Digital Elevation Model (DEM) is a digital representation of the topography of a given area, typically in the form of a raster grid of elevation values. The elevation values can be derived from various sources such as lidar, radar, and photogrammetry, and can be used to create detailed 3D models of the terrain.
Application of DEM
One common application of DEM is in the field of geographic information systems (GIS). GIS analysts can use DEM data to create detailed maps of the terrain, including contour lines and hillshade images. This information can be used for a variety of purposes, such as land use planning, natural resource management, and risk assessment.
DEM can also be used in the field of civil engineering for tasks such as site planning, terrain analysis, and floodplain mapping. In the field of environmental science, DEM can be used to study the impacts of erosion and landslides, and to model the flow of water across the landscape.
In addition, DEM can be used in the field of cartography for creating detailed topographical maps, as well as for generating 3D visualizations of the terrain. DEM also plays a crucial role in many fields such as in surveying, construction and mining, for designing infrastructure and planning for natural resource extraction.
Overall, DEM has a wide range of applications, and is an important tool for understanding and managing the natural environment.
Techniques of DEM Preparation
There are several techniques for preparing Digital Elevation Models (DEMs), which vary depending on the source of the data and the desired resolution of the model. Some common techniques include:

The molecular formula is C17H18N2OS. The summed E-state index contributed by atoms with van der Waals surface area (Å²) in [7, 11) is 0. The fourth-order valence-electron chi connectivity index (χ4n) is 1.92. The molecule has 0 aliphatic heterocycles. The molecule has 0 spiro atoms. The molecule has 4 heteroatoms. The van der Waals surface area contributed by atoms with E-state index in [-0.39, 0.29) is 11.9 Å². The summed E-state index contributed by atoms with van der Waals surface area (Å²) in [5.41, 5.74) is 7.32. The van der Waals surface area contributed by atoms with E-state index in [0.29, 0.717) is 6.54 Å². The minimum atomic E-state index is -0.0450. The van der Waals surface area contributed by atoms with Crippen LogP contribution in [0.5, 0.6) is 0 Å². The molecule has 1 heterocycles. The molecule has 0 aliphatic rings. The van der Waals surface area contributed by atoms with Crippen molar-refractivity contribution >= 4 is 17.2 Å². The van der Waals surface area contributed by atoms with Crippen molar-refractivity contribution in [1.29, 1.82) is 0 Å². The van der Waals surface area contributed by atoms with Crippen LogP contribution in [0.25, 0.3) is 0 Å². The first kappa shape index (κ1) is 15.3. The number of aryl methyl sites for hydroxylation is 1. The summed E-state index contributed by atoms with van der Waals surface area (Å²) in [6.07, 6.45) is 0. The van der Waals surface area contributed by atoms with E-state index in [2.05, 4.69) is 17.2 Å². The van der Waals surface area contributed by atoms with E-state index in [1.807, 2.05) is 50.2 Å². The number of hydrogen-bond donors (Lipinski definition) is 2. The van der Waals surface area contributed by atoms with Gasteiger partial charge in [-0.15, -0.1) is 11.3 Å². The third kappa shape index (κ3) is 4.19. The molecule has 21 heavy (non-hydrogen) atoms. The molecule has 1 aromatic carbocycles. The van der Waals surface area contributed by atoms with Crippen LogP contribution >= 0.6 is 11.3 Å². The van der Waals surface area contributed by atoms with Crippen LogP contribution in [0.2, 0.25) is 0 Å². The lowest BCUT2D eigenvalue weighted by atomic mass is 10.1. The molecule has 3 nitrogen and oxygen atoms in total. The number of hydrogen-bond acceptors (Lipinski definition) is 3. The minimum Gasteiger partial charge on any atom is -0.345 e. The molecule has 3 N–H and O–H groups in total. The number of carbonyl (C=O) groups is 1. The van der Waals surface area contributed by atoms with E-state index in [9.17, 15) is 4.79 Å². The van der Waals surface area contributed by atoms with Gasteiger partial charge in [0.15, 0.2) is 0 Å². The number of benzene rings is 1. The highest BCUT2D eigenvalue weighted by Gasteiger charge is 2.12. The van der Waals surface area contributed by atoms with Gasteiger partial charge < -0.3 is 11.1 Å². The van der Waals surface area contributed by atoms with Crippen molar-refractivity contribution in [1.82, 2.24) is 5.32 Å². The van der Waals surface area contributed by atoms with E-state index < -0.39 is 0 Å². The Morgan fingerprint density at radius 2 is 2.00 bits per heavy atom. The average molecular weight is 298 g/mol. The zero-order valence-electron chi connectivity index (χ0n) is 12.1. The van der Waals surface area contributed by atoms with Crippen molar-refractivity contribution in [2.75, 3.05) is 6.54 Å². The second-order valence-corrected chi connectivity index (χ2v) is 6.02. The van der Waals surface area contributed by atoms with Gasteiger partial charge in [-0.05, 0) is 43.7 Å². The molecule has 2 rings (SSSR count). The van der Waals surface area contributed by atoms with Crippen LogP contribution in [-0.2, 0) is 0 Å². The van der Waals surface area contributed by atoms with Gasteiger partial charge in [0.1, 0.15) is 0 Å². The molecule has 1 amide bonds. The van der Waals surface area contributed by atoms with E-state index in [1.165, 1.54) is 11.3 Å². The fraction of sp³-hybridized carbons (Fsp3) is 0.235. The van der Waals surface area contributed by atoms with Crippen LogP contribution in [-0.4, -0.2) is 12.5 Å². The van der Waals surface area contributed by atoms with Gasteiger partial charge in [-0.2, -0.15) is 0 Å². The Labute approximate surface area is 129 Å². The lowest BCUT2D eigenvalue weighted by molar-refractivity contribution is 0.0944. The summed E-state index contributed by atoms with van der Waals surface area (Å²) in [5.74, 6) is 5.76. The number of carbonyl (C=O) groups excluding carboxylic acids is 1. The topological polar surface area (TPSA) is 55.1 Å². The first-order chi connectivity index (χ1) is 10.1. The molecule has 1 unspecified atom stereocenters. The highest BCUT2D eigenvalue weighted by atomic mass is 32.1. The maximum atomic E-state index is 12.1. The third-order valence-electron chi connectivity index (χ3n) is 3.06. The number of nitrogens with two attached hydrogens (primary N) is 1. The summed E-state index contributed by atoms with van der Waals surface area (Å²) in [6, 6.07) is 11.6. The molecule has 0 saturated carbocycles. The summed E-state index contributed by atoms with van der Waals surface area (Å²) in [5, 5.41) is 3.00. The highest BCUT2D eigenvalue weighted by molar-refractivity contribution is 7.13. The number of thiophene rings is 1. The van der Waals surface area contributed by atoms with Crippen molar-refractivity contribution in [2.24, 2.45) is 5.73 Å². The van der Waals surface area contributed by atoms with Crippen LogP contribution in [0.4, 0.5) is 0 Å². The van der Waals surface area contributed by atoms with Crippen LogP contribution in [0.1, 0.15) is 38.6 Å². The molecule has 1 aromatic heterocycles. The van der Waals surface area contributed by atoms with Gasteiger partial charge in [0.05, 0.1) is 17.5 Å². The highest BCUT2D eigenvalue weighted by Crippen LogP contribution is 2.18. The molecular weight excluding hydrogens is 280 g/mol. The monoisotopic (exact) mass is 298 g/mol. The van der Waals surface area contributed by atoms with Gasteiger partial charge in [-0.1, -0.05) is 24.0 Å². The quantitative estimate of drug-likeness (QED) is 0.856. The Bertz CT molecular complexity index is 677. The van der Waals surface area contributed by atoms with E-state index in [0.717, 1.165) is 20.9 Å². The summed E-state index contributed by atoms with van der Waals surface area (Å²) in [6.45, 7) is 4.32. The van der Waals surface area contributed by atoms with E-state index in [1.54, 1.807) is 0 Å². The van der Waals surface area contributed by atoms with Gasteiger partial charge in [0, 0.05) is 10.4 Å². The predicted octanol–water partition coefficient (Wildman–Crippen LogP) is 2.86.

- Photogrammetry: This method involves taking aerial or satellite photographs of the terrain and using software to extract elevation information from the images. Photogrammetry can be used to create high-resolution DEMs, but the accuracy of the model is dependent on the quality of the images and the skill of the operator.
- Lidar: Lidar is a remote sensing technology that uses laser pulses to measure the distance to the ground. Lidar can be used to create highly accurate and detailed DEMs, but the resolution of the model is dependent on the density of the laser pulses.
- Radar: Radar can be used to create DEMs by measuring the time it takes for a radar signal to travel to the ground and back. Radar can be used to create DEMs of areas with difficult access or heavy vegetation cover, but the resolution of the model is dependent on the wavelength of the radar signal.
- InSAR: Interferometric Synthetic Aperture Radar (InSAR) is a radar remote sensing technique that uses two or more radar images of the same area, taken from slightly different angles, to create a high-resolution elevation model. InSAR has the capability of generating high-resolution elevation models of both natural and man-made surfaces, even in areas with poor visibility conditions.
- Field Surveying: The traditional approach of field surveying is still widely used for creating accurate and detailed DEMs, by measuring the elevation of points on the ground using equipment such as total station or GPS.
- Stereo Photogrammetry: This method involves using pairs of overlapping aerial or satellite images to generate a 3D representation of the terrain. This method can be used to create high-resolution DEMs, but it requires a significant amount of computational resources.
Overall, the choice of technique will depend on the specific requirements of the project, including the desired resolution, the area of interest, and the availability of data.